James Barnor

There were different times in my marriage that suggested an end might be near but one in particular stood out, yet one can say it was one of the seemingly most inconsequential things – I had the steward change the sheets on the master bed.

Something I always insisted on doing myself, because I preferred it a certain way.

At that point, I knew I was done.

The first signal was when I stopped wearing my engagement ring three years ago after a very traumatic experience in my marriage, and the second was when I stopped wearing my wedding band altogether.

I expected to feel a sense of pain, of loss, but all I felt was emptiness.

After 7 years of being married and grappling with the difficulties and differences in our marriage; trying to make what wasn’t working, work, in January 2018, we commenced divorce proceedings.

Divorce is a very peculiar thing and has been the ultimate learning experience.

You are trying to make sense of the change looming in your life, to normalize your soon to be new existence and find ways to heal.

Everyone else is offering up their best advice and telling you what exactly is best for you, as though you are not a living entity in your own life.

You have a million iterations of the same kind of meeting with different groups of people.

People are carefully trying to shroud their own selfish beliefs, wants and desires in supposed “love” for you.

Everyone is talking but no one is listening!

Some accuse you of not trying enough, without knowing the extent of the difficulties in your marriage and how hard you’ve both tried to make it work.

Some offload their emotions on you and try to make you feel bad by telling you how YOUR divorce will impact THEM.

Isn’t it amazing how some people can shamelessly center themselves in someone else’s pain?

I had people tell me all manner of things and it was very difficult. A lot of times I was made to feel like my life was changing for the worse.

I found a lot of people, a lot of whom were women, wanted me to remain in my marriage because:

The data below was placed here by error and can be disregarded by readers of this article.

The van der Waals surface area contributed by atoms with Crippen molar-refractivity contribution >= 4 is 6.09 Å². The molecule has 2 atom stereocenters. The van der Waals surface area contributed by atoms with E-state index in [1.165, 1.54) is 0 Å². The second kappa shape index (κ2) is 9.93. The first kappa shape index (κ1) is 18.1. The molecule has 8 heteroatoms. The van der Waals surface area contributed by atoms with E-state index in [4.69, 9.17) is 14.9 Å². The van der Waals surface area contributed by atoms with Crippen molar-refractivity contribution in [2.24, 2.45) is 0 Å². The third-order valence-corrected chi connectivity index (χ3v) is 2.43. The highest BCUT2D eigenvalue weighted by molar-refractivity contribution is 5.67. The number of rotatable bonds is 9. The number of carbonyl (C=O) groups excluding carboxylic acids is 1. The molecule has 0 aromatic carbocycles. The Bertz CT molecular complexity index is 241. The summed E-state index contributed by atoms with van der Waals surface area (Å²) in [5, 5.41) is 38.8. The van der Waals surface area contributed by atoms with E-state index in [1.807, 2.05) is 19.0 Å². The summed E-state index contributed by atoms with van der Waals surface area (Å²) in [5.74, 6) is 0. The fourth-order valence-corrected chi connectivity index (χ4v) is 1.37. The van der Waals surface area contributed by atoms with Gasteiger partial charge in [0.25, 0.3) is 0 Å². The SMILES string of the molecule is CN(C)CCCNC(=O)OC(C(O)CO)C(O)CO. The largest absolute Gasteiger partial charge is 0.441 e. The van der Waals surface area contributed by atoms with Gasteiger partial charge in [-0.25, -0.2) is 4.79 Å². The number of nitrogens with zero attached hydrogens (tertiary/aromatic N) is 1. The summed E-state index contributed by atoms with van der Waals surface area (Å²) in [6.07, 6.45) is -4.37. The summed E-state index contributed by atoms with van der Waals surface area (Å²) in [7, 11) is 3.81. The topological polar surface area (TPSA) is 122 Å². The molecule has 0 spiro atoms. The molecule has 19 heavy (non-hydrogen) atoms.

• he wasn’t abusing me physically

  • all men are the same

  • he was from a good family

  • I was too assertive for my own good anyway

I worried a lot about the change looming in my life.

I had known my husband for 10 years (married for 7) and all that was about to change. I asked myself over and over again if I was sure I could do this, but even with the fear lurking in my heart, I knew I was sure.

The only reason I didn’t break down physically and mentally is because I had been broken once before and I was tougher this time. In the weirdest of ways, it was as though the previous trials in my marriage had prepared me for my divorce.

I had lacked the courage in the past to take a chance at being happier and to be true to myself. So, I had to learn to be brave and courageous and to let go of fear. I had to learn to fight for myself and push for what I believed I deserved, even in the face of great opposition.

I found the courage to keep moving and to embrace the change in my life forcefully. To shed the negative feeling of despair and rather, see it as triumph, which is exactly what it was.

I didn’t want to be resentful, I didn’t want to be angry, which were natural emotions to feel but I didn’t want them. I didn’t want this significant change in my life to be tainted by an acrimonious divorce and have me expending energy on what would have been a wasted effort.

My marriage drained me emotionally and I chose to see my divorce as the end of something that was detrimental to me, and the beginning of the hope of finding something new and beautiful.

During the proceedings, my dad called me Every. Single. Day, sometimes multiple times a day and when he got off the phone he’d call my siblings, reminding them to check up on me too. My brother reassured me and my sister was quite frankly my rock!

My mum on the other hand was so saddened by the hand life had dealt HER (pun intended), that every single conversation with her was so excruciating and infuriating that I stopped speaking to her altogether.

It took her six months to ask me how I was doing. She was so concerned about what people would say and didn’t want to deal with the burden of a divorced daughter and the stigma that came with, that she forgot how to be a good mother.

She spent the time she should have been supporting me, feeling sorry for herself, highlighting my flaws, throwing me under the bus to my husband, his family and anyone that would listen and trying to manipulate me into staying in a marriage I was unhappy in. She would constantly chastise my dad for his emotional support towards me.

Our relationship suffered because of this and things haven’t been the same with us.

It’s been a year now; my divorce is final and I have breathed a deep sigh of relief.

I have fully embraced the change and I’m enjoying my new lease of life.

I love my new place, which I’ve done up very nicely and my amazing friends are still my amazing friends.

I have a new spring in my step, a new love and I am looking forward to the best chapter of my life.

By Kemi Williams